The sun crept behind the San Juan mountains almost as slowly as I crept up Engineer Mountain. It glistened off orange and red aspen trees against the backdrop of fresh snowfall. I stopped and breathed the fresh air. I smiled. I turned upward for my second 12,000+ foot accent of the day. An hour (or so) later, as I crested Rolling Pass alone in the dark, I wondered aloud: “How did I arrive at this point?”
Two months earlier, a kind, energetic race director sent me a $20 race entry coupon. I gleefully told my crew leader/wife that I had to sign up because of the coupon! She laughed, explaining that a $20 coupon is most definitely not a good reason to commit to traveling 100 kilometers on foot over the Colorado mountains in September. She, of course, was right. The true reason, I discovered, was that the SDD30 is ultra at its best: single track; mountains; wildlife; aspen groves; grassy meadows; tundra; river crossings; and a community of fun-loving volunteers and runners. (Not to mention running along an iconic railroad track, ascending and descending the same mountains traversed by world-class runners at the Hardrock 100, and the unparalleled beauty of a small mining town in Colorado.) Pictures of the race are worth more than a thousand words—Ultrarunning Magazine agreed, and put one on their December cover.
Ultrarunners are extremists. Like a true extremist, race director Megan Finnesy not only obtained permits, expertly organized, and started a new ultramarathon in the densest running market in the country—she also decided to add a major charity component to the race. She urged runners to raise money for Big Brothers and Big Sisters of southwestern Colorado, providing us with a vehicle to give back to the community that gives us so much.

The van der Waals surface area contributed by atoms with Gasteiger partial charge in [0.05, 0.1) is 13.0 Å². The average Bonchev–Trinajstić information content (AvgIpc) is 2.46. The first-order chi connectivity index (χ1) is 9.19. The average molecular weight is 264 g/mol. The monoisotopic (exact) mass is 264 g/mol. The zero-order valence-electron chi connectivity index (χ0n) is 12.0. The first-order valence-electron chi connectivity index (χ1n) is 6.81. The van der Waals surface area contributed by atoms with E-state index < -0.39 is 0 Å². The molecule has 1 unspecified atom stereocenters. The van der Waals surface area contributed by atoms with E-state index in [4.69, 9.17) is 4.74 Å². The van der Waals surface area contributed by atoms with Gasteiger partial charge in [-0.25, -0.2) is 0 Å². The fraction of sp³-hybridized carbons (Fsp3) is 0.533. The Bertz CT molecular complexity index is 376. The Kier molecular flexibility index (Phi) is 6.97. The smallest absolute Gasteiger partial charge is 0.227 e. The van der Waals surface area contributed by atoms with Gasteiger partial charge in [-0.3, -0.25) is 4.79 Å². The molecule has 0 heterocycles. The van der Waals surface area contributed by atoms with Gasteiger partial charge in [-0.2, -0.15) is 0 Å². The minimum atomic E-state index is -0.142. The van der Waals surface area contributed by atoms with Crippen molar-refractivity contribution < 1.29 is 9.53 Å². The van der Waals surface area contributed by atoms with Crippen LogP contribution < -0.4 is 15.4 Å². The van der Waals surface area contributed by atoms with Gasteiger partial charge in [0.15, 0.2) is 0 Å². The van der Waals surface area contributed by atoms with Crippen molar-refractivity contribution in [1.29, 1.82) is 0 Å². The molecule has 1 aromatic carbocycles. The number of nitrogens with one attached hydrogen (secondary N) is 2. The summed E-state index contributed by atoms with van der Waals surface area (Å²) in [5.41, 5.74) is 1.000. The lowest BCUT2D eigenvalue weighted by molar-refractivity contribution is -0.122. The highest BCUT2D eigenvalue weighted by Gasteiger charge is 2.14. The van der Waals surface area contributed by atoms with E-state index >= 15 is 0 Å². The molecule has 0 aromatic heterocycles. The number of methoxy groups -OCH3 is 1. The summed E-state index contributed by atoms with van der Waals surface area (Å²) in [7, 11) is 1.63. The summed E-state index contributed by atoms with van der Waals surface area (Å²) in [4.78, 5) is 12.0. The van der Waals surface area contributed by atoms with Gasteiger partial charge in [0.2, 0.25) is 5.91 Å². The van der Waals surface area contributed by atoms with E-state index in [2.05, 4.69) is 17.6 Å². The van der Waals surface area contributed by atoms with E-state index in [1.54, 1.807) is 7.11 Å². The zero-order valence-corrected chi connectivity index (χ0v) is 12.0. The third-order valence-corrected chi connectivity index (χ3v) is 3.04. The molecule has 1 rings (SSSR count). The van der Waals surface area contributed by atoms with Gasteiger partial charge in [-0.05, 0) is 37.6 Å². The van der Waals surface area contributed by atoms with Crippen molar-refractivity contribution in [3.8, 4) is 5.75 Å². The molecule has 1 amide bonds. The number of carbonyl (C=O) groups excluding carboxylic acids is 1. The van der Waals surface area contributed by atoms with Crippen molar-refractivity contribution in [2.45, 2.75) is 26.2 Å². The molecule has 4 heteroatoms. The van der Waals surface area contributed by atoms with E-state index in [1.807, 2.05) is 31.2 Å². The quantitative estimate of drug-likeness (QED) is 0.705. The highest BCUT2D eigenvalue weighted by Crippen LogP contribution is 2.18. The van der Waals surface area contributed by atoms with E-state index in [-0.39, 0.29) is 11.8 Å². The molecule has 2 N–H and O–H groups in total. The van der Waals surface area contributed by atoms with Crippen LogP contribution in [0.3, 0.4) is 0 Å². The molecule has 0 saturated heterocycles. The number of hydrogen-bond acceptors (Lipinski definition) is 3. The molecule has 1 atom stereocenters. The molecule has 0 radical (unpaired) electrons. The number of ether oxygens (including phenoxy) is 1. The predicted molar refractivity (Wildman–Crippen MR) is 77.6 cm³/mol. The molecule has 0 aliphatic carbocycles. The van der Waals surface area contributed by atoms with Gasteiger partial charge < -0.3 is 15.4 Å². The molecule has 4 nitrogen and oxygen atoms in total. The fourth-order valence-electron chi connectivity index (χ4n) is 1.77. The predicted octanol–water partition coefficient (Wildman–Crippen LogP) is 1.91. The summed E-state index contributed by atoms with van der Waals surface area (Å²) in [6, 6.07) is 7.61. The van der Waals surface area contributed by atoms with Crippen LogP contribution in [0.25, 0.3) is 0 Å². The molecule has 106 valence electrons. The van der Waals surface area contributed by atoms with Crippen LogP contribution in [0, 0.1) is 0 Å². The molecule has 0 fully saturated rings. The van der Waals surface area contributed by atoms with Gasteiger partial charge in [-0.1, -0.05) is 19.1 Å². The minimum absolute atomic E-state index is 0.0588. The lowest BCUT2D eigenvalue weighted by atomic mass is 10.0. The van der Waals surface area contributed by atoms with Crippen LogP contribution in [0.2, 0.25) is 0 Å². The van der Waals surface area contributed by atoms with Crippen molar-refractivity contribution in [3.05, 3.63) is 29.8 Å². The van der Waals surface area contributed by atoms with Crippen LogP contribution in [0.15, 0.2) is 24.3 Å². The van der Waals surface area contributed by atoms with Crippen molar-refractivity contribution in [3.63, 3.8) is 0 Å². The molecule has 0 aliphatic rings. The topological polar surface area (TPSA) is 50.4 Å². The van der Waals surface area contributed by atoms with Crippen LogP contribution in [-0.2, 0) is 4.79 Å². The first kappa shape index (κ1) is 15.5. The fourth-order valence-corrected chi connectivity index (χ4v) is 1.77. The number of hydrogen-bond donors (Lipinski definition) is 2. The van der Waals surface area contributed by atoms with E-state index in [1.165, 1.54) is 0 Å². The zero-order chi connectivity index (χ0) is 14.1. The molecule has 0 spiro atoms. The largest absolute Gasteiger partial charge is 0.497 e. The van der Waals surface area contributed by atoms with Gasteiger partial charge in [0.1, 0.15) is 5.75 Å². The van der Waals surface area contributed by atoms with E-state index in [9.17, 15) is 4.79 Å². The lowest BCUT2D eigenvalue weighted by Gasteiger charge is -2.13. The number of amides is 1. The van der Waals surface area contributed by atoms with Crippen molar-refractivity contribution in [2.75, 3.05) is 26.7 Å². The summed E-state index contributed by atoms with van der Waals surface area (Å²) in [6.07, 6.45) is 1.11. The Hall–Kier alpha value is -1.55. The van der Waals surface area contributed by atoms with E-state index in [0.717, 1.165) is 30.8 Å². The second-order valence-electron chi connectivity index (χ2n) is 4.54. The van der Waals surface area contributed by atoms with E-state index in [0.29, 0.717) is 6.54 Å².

My number was called out as I entered the Big Brothers Big Sisters’ aid station. The volunteers clapped and cheered for me—a “back of the packer”—because I had raised the most money for their charity. I promised to pay anyone who donated to the charity on my behalf back if I did not finish the race, and the volunteers knew this. One hearty, cowboy-looking volunteer told me: “Don’t worry. I will get you across that finish line if I have to walk with you, carry you, or drag you behind my horse.” One runner can make a small difference, I thought, as I sat drinking some warm beef broth next to the camp fire.
On my own power, and in 24th place, I crossed the SDD30 finish line about 19 hours after I started. Only my wife and a smiling race director greeted me at 3:00 a.m. Megan was going to let me finish regardless of “cutoffs” and how long she had to stay awake. I knew then the answer to the question that I posed atop Rolling Pass about how I arrived at this point: 100 kilometers of epic trail running, community, compassion, and, most importantly, charity. That’s the SDD30.